To implement FEMA 352, the Department of Building Inspection should build an Administrative Bulletin that clarifies procedures that the DBI will accept for emergency evacuations in coordination with Rapid and Detailed Evaluations using ATC-20 (a building safety evaluation form by the Applied Technology Council).
3G. In order to protect an area around a damaged building, cordons or barricades are often used. The current general guidance for cordons can mean an increase in cordon distance which could lead to nearby buildings and infrastructure to close.
Create new and update older protocols for cordoning in a damaged building area. These protocols for tall buildings should be current practices and be based on the effects they have on neighborhood safety and recovery.
3H. When aggressive retrofit triggers and mandates are expensive, a recovery plan should serve as an alternative. While BORP does provide recovery for non-severe building scenarios, but it has not been used widely enough for a thorough recovery of a densely packed neighborhood.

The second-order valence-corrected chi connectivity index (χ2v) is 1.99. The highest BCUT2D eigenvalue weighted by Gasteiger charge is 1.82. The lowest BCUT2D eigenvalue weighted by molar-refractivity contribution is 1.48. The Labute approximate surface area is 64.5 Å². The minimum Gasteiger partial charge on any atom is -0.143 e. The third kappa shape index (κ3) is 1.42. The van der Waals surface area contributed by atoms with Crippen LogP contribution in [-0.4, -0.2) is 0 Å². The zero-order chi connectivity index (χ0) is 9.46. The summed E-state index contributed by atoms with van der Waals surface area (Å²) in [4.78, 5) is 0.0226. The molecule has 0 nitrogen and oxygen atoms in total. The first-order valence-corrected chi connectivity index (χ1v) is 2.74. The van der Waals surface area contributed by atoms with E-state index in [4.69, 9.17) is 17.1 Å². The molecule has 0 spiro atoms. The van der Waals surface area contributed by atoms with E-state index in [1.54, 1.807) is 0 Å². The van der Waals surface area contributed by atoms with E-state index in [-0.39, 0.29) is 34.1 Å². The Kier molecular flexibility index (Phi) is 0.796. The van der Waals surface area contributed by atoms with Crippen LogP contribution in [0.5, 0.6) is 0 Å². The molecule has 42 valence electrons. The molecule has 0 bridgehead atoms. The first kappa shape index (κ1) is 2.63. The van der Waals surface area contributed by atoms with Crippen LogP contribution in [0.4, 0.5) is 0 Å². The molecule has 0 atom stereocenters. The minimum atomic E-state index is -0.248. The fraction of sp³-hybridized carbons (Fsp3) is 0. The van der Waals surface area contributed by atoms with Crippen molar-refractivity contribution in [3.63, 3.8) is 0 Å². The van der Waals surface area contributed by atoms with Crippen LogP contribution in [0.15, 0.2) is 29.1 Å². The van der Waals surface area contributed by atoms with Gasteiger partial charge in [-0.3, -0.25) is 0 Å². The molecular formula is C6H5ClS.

Identify the buildings that are most significant to the City’s recovery and create a basic recovery plan. With a mandate of the filing of each building’s information, a building-specific recovery plan could help facilitate BORP benefits without much cost from building owners.
4. Actions to Improve the City’s Understanding of its Tall Building Seismic Risk
4A. A database was created with info (including building location, height, occupancy, age, construction material, etc) on buildings 240 feet or higher whether constructed or permitted. While keeping track of all these components in the database are important, the City will need to maintain and expand it.
The ORCP owns the database and should work with the Department of Building Inspection as well as DataSF to expand and maintain the database efficiently. This includes the harvest of building data after inspections or permits are issued, making the database publicly available, and expanding the database to include buildings taller than 75 feet.